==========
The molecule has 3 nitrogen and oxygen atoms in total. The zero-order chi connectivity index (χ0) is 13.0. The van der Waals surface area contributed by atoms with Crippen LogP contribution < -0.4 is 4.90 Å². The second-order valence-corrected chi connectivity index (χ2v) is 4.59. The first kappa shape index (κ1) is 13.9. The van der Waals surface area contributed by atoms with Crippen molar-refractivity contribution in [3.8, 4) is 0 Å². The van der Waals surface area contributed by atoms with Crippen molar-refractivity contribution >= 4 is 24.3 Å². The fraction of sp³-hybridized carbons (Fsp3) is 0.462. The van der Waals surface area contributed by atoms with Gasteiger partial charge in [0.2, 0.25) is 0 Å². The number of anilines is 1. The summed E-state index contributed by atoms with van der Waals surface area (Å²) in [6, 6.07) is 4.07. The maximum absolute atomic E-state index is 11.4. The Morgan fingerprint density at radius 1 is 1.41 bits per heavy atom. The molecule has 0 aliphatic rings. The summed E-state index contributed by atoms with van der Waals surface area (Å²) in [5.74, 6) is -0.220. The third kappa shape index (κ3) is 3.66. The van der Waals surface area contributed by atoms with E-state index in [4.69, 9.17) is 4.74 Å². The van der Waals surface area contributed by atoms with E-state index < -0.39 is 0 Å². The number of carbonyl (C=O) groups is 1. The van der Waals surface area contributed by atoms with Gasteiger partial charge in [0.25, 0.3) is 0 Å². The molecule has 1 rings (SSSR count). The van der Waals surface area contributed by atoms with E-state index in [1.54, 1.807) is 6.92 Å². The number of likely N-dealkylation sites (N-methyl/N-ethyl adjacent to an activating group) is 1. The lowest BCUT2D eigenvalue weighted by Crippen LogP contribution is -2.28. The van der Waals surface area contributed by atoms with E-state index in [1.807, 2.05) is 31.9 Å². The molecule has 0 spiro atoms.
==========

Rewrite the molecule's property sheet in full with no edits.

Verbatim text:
The molecule has 3 nitrogen and oxygen atoms in total. The zero-order chi connectivity index (χ0) is 13.0. The van der Waals surface area contributed by atoms with Crippen LogP contribution < -0.4 is 4.90 Å². The second-order valence-corrected chi connectivity index (χ2v) is 4.59. The first kappa shape index (κ1) is 13.9. The van der Waals surface area contributed by atoms with Crippen molar-refractivity contribution in [3.8, 4) is 0 Å². The van der Waals surface area contributed by atoms with Crippen molar-refractivity contribution >= 4 is 24.3 Å². The fraction of sp³-hybridized carbons (Fsp3) is 0.462. The van der Waals surface area contributed by atoms with Gasteiger partial charge in [0.2, 0.25) is 0 Å². The number of anilines is 1. The summed E-state index contributed by atoms with van der Waals surface area (Å²) in [6, 6.07) is 4.07. The maximum absolute atomic E-state index is 11.4. The Morgan fingerprint density at radius 1 is 1.41 bits per heavy atom. The molecule has 0 aliphatic rings. The summed E-state index contributed by atoms with van der Waals surface area (Å²) in [5.74, 6) is -0.220. The third kappa shape index (κ3) is 3.66. The van der Waals surface area contributed by atoms with E-state index in [4.69, 9.17) is 4.74 Å². The van der Waals surface area contributed by atoms with E-state index < -0.39 is 0 Å². The number of carbonyl (C=O) groups is 1. The van der Waals surface area contributed by atoms with Gasteiger partial charge in [0.25, 0.3) is 0 Å². The molecule has 1 rings (SSSR count). The van der Waals surface area contributed by atoms with E-state index in [1.54, 1.807) is 6.92 Å². The number of likely N-dealkylation sites (N-methyl/N-ethyl adjacent to an activating group) is 1. The lowest BCUT2D eigenvalue weighted by Crippen LogP contribution is -2.28. The van der Waals surface area contributed by atoms with E-state index in [1.807, 2.05) is 31.9 Å². The molecule has 0 spiro atoms.